Search

MARATHON CRAZE

Nov. 01, 1954
Nov. 01, 1954

Table of Contents
Nov. 1, 1954

Health
  • Playground equipment with built-in disappointments is designed to help in preparing youngsters for "the struggles of maturity"

Pat On The Back
  • Herewith a salute from the editors to men and women of all ages who have fairly earned the good opinion of the world of sport, regardless of whether they have yet earned its tallest headlines

Budd Schulberg
Souped-Up
The Wonderful World Of Sport
Soundtrack
Iron Curtain Race
Cinderella Horse
Sport In Art
Nasrullah And Mr. Fitz
You Should Know
Motor Sports
Sporting Look
Tennis
Acknowledgments
Horse Racing
Fisherman's Calendar
Under 21
Bowling
Yesterday
  • Marathoners Hayes and Dorando of the 1908 Olympics turned pro, ran a series of races and started a fad

19th Hole: The Readers Take Over

MARATHON CRAZE

Marathoners Hayes and Dorando of the 1908 Olympics turned pro, ran a series of races and started a fad

The most spectacular scene in Olympic Games history took place in London, 1908, when the Italian, Dorando, leading the marathon with a lap of the stadium track to go, collapsed before 70,000 astonished people. For nearly three hours the runners had struggled over the 26-mile, 385-yard course from Windsor Castle to the stadium. Thousands of spectators lining the entire course since dawn had seen the field dwindle from 75 to 27 and the lead change hands several times, finally to be gained by Dorando, almost within sight of the stadium.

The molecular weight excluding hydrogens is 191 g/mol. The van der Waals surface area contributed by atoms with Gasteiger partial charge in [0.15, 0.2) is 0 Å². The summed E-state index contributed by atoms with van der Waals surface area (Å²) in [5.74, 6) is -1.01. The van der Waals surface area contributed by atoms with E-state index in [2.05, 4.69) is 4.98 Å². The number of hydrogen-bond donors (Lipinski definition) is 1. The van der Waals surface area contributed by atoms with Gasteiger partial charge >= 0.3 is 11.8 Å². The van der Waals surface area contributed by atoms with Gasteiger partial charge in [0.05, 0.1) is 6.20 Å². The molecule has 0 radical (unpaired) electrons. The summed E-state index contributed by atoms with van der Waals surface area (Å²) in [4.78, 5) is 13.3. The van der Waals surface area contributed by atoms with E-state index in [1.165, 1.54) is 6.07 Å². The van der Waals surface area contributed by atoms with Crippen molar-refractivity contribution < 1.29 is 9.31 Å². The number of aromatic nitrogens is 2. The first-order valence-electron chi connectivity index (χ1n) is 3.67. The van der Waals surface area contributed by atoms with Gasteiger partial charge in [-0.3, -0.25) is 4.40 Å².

This is an article from the Nov. 1, 1954 issue Original Layout

It was Dorando who first came into view. A half minute behind trotted Johnny Hayes, 20-year-old American, who was not yet in sight as the Italian, to the horror of the crowd, staggered in the wrong direction, then fell on his face. Frantic officials rushed to him, put him on his feet and dragged him, half unconscious, across the finish line. Hayes breezed home, the official winner because of Dorando's automatic disqualification. Later the Italian was consoled by receiving a special gold trophy, awarded by Queen Alexandra.

This did not settle the question, however, that track fans wanted answered: Who was the better man? The runners were persuaded to turn pro and run for a share of the gate in New York's Madison Square Garden where, on Nov. 25, 1908, they met over the marathon distance before a packed house of Italian and Irish-American partisans. Hayes dogged the little Italian all the way, was never more than a few steps behind but could not pass him, losing by a scant 60 yards.

Hayes supporters, still unconvinced, insisted on another chance. The third meeting was staged in the Garden (March 15, 1909) and Dorando lapped the weary Hayes five times.

The Hayes-Dorando rivalry started a marathon craze in America which reached its peak on April 3, 1909, when a picked field of the world's foremost distance men met at the Polo Grounds, N.Y., in the $10,000 Marathon Derby. In this race, viewed by 30,000 people, Dorando finished second but again showed his heels to Johnny Hayes who was, as usual, right behind him.

PHOTOSECOND MEETING between the 1908 Olympic marathon runners, Johnny Hayes (above, right) and the moustached Italian, Dorando, was a professional race, held in Madison Square Garden, N.Y. Here, Tammany leader Richard Croker stands between the runners, about to start the race.PHOTO$10,000 MARATHON DERBY, held at the Polo Grounds, N.Y. April 3, 1909, lured world's top marathoners. Above, at the start: Shrubb, of England (left), Dorando, Henri St. Yves of France, the winner of the $5,000 first prize, and the Americans Longboat, Hayes, Maloney.PHOTODRAMATIC FINISH in the 1908 London Olympic Games caused an uproar when the Italian Dorando collapsed as he entered the stadium, was picked up and half carried across the finish line (above) by unthinking officials.